Sunday, October 22, 2006

It shall not be so among you ...

You know that those who are recognized as rulers over the Gentiles
lord it over them,
and their great ones make their authority over them felt.
But it shall not be so among you.
Rather, whoever wishes to be great among you will be your servant;
whoever wishes to be first among you will be the slave of all.(Mark 10:42-44, NAB)
These are among my favorite words in the New Testament, words that make me squirm and yet at the same time remind me so forcefully of what discipleship is about. Having been to three Masses this weekend one would think that I'm sermoned out ... however, as always, I find Fr. Raniero Cantalamessa's to be though-provoking and inspiring. Here's his homily on "Power" for this Sunday.
Who is accused under this denunciation of power? Only dictators and tyrants? Would that it were so! It would refer, in this case, to exceptions. Instead, it affects us all. Power has infinite ramifications, it gets in everywhere, as certain sands of the Sahara when the sirocco wind blows. It even gets into the Church.

The problem of power, therefore, is not posed only in the political realm. If we stay in that realm, we do no more than join the group of those who are always ready to strike others' breast for their own faults. It is easy to denounce collective faults, or those of the past; it is far more difficult when it comes to personal and present faults.

Mary says that God "dispersed the arrogant of mind and heart; he has thrown down the rulers from their thrones" (Luke 1:51ff.). She singles out implicitly a precise area in which the "will to power" must be combated: our own hearts.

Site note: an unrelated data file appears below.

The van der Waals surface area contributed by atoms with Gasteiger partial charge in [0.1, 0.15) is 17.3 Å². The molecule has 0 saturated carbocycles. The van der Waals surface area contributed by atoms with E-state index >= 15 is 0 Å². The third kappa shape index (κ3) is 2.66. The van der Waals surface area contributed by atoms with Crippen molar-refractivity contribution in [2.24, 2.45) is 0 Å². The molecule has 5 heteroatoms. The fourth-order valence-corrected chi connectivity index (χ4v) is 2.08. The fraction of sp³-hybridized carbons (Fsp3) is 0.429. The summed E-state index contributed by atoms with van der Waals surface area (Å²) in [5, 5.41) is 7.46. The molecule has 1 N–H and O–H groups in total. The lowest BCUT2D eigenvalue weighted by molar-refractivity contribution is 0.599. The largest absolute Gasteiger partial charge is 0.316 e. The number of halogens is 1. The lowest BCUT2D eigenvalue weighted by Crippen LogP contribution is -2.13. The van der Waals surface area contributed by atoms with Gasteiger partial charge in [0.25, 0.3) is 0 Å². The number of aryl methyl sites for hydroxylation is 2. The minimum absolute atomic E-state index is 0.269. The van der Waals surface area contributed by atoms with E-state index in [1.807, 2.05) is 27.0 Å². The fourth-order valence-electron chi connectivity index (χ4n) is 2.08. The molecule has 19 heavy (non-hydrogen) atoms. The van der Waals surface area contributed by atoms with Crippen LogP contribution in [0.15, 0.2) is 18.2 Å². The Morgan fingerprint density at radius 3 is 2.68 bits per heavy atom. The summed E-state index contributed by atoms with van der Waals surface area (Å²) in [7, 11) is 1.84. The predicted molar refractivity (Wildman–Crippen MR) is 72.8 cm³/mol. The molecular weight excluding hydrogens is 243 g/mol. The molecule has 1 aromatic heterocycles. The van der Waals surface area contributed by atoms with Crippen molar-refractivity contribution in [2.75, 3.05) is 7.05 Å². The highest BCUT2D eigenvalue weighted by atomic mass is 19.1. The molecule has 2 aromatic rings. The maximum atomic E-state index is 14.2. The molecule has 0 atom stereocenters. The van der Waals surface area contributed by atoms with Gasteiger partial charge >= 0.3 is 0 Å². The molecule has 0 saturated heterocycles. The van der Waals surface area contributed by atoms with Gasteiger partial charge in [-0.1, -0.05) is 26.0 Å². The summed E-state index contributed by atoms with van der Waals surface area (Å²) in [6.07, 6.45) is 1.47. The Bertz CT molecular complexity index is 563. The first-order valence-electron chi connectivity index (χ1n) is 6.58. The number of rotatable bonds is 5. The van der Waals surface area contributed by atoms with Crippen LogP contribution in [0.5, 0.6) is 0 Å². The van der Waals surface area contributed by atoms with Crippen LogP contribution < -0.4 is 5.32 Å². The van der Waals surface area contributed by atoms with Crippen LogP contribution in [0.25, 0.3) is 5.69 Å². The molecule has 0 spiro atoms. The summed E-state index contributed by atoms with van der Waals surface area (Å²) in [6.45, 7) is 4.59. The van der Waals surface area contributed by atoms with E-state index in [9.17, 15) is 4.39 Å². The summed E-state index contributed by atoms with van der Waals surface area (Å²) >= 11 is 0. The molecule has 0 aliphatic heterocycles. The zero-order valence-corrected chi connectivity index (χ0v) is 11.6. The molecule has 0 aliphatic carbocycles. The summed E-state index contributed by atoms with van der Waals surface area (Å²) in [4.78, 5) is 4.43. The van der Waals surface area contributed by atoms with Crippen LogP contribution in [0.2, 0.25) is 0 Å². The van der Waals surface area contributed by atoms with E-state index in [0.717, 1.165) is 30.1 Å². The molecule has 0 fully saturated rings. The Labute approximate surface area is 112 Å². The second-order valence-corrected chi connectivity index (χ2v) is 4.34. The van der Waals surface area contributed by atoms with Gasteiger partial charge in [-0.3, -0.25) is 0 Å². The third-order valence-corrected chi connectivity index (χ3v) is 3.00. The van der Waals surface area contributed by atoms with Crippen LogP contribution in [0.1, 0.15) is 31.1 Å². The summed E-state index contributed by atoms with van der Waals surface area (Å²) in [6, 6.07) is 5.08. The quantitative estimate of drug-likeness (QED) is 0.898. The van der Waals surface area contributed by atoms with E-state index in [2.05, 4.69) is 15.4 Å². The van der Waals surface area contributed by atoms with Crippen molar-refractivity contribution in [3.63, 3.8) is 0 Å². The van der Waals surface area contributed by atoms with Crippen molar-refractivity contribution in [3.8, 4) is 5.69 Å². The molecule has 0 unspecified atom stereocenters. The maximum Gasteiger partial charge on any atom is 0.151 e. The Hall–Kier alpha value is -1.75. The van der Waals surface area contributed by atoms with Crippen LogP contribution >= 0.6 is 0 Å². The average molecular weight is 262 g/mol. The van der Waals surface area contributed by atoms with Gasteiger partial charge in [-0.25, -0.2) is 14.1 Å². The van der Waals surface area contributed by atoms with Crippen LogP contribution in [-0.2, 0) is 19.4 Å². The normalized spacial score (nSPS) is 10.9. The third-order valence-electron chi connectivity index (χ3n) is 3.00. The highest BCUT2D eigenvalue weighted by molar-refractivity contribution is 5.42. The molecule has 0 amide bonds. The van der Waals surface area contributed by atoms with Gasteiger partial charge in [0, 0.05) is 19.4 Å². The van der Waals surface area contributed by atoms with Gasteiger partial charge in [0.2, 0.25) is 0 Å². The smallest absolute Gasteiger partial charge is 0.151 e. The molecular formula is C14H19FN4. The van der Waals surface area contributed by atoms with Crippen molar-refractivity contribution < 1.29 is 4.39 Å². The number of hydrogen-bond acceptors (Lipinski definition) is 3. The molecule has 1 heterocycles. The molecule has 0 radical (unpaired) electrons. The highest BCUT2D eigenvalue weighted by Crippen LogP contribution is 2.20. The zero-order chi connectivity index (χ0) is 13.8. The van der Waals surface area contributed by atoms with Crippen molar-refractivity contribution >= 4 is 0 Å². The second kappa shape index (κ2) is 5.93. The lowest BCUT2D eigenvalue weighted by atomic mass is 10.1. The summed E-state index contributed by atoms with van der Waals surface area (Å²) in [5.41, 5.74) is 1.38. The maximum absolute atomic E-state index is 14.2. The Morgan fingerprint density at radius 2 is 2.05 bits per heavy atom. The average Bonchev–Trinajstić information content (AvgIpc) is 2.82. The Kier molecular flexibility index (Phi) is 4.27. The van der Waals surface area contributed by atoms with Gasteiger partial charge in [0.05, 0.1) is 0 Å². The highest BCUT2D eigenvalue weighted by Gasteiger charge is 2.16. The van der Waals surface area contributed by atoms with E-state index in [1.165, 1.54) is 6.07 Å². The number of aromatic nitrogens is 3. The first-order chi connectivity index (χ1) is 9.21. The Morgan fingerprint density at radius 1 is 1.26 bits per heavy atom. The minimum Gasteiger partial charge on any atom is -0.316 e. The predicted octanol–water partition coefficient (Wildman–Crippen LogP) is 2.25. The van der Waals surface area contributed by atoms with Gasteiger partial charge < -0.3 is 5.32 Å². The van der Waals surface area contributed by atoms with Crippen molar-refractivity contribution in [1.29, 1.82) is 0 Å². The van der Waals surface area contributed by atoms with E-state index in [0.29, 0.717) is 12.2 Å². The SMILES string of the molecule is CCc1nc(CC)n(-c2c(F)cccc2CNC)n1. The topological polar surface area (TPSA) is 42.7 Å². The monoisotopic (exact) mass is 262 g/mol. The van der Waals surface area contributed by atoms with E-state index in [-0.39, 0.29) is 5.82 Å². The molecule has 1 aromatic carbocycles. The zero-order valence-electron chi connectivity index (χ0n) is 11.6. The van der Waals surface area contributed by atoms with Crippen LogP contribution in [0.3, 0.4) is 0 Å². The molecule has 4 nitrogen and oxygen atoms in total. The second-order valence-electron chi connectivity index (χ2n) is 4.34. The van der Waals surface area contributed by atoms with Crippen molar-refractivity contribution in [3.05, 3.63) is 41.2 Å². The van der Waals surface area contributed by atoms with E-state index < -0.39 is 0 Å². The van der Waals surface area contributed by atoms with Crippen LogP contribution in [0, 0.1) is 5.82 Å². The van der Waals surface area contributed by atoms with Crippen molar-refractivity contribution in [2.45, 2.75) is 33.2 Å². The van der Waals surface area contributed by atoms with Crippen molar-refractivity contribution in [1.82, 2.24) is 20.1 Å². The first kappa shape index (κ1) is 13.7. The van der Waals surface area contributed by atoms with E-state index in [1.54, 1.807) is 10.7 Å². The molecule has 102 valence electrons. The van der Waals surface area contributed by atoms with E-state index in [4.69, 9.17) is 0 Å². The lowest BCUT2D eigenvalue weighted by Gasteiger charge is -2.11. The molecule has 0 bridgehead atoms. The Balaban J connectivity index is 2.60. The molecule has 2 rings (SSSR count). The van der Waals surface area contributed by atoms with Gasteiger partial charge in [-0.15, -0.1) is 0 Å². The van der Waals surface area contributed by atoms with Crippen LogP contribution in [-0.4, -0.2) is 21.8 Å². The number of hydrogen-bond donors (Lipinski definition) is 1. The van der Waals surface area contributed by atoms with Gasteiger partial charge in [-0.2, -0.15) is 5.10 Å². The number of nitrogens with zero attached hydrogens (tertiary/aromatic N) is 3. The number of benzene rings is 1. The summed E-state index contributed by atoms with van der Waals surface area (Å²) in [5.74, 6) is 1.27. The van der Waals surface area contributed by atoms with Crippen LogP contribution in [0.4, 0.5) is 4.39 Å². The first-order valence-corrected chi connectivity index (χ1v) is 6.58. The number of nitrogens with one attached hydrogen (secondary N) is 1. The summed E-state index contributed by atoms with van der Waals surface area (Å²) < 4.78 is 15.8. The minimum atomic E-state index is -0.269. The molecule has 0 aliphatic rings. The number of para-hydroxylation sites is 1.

Our minds -- the thoughts of the heart -- can become a kind of throne on which we sit to dictate laws and thunder against those who do not submit to us. We are, at least in our wishes if not in deeds, the "mighty on thrones."

Sadly, in the family itself it is possible that our innate will to power and abuse might manifest itself, causing constant suffering to those who are victims of it, which is often -- not always -- the woman.

What does the Gospel oppose to power? Service: a power for others, not over others!

Power confers authority, but service confers something more, authority that means respect, esteem, a true ascendancy over others. The Gospel also opposes power with nonviolence, that is, power of another kind, moral, not physical power.

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